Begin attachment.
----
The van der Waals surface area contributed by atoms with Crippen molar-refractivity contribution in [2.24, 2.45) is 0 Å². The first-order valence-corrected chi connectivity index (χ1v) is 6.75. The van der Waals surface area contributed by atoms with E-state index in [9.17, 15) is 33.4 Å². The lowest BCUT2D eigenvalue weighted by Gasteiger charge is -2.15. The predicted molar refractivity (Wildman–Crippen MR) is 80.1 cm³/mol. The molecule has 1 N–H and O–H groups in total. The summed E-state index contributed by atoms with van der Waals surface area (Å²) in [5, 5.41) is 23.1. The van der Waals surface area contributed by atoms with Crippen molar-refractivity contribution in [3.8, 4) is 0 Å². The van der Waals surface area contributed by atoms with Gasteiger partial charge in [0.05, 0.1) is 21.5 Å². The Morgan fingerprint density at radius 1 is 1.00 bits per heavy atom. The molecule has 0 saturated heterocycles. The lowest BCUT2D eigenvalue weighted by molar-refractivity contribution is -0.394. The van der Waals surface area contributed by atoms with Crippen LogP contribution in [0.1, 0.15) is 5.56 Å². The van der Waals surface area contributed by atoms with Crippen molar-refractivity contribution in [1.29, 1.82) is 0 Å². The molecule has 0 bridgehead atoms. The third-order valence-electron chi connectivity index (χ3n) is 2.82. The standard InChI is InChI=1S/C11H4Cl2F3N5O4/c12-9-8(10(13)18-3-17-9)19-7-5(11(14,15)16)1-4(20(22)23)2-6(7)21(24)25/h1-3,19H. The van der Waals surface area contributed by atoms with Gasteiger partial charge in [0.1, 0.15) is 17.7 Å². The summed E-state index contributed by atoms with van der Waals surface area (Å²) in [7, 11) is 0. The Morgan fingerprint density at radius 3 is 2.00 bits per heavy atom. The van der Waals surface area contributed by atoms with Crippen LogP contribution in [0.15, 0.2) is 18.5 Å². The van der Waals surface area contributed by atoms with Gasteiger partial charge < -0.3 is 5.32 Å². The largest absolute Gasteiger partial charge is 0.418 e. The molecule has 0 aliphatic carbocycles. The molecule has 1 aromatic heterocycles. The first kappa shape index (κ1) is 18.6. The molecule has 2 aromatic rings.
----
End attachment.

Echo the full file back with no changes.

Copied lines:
The van der Waals surface area contributed by atoms with Crippen molar-refractivity contribution in [2.24, 2.45) is 0 Å². The first-order valence-corrected chi connectivity index (χ1v) is 6.75. The van der Waals surface area contributed by atoms with E-state index in [9.17, 15) is 33.4 Å². The lowest BCUT2D eigenvalue weighted by Gasteiger charge is -2.15. The predicted molar refractivity (Wildman–Crippen MR) is 80.1 cm³/mol. The molecule has 1 N–H and O–H groups in total. The summed E-state index contributed by atoms with van der Waals surface area (Å²) in [5, 5.41) is 23.1. The van der Waals surface area contributed by atoms with Crippen molar-refractivity contribution in [3.8, 4) is 0 Å². The van der Waals surface area contributed by atoms with Gasteiger partial charge in [0.05, 0.1) is 21.5 Å². The Morgan fingerprint density at radius 1 is 1.00 bits per heavy atom. The molecule has 0 saturated heterocycles. The lowest BCUT2D eigenvalue weighted by molar-refractivity contribution is -0.394. The van der Waals surface area contributed by atoms with Crippen LogP contribution in [0.1, 0.15) is 5.56 Å². The van der Waals surface area contributed by atoms with Crippen molar-refractivity contribution in [1.29, 1.82) is 0 Å². The molecule has 0 bridgehead atoms. The third-order valence-electron chi connectivity index (χ3n) is 2.82. The standard InChI is InChI=1S/C11H4Cl2F3N5O4/c12-9-8(10(13)18-3-17-9)19-7-5(11(14,15)16)1-4(20(22)23)2-6(7)21(24)25/h1-3,19H. The van der Waals surface area contributed by atoms with Gasteiger partial charge in [0.1, 0.15) is 17.7 Å². The summed E-state index contributed by atoms with van der Waals surface area (Å²) in [7, 11) is 0. The Morgan fingerprint density at radius 3 is 2.00 bits per heavy atom. The van der Waals surface area contributed by atoms with Crippen LogP contribution in [0.15, 0.2) is 18.5 Å². The van der Waals surface area contributed by atoms with Gasteiger partial charge < -0.3 is 5.32 Å². The largest absolute Gasteiger partial charge is 0.418 e. The molecule has 0 aliphatic carbocycles. The molecule has 1 aromatic heterocycles. The first kappa shape index (κ1) is 18.6. The molecule has 2 aromatic rings.